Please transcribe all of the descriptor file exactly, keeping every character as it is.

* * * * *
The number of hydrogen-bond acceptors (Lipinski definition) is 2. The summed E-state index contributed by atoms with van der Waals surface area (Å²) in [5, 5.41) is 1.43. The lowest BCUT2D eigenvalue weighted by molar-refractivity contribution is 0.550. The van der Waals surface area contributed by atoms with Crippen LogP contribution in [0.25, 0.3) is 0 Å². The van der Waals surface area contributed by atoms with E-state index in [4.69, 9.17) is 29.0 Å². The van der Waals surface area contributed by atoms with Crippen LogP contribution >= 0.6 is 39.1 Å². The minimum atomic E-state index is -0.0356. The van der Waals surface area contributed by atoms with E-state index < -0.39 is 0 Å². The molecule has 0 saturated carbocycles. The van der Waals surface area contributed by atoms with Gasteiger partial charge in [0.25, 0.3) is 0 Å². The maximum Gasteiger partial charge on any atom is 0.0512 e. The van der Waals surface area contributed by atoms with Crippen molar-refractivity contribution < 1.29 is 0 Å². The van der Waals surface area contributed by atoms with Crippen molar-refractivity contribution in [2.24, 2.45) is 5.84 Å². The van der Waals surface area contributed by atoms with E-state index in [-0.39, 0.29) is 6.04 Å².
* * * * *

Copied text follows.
The number of hydrogen-bond acceptors (Lipinski definition) is 2. The summed E-state index contributed by atoms with van der Waals surface area (Å²) in [5, 5.41) is 1.43. The lowest BCUT2D eigenvalue weighted by molar-refractivity contribution is 0.550. The van der Waals surface area contributed by atoms with Crippen LogP contribution in [0.25, 0.3) is 0 Å². The van der Waals surface area contributed by atoms with E-state index in [4.69, 9.17) is 29.0 Å². The van der Waals surface area contributed by atoms with Crippen LogP contribution >= 0.6 is 39.1 Å². The minimum atomic E-state index is -0.0356. The van der Waals surface area contributed by atoms with E-state index < -0.39 is 0 Å². The molecule has 0 saturated carbocycles. The van der Waals surface area contributed by atoms with Gasteiger partial charge in [0.25, 0.3) is 0 Å². The maximum Gasteiger partial charge on any atom is 0.0512 e. The van der Waals surface area contributed by atoms with Crippen molar-refractivity contribution < 1.29 is 0 Å². The van der Waals surface area contributed by atoms with Crippen molar-refractivity contribution in [2.24, 2.45) is 5.84 Å². The van der Waals surface area contributed by atoms with E-state index in [-0.39, 0.29) is 6.04 Å².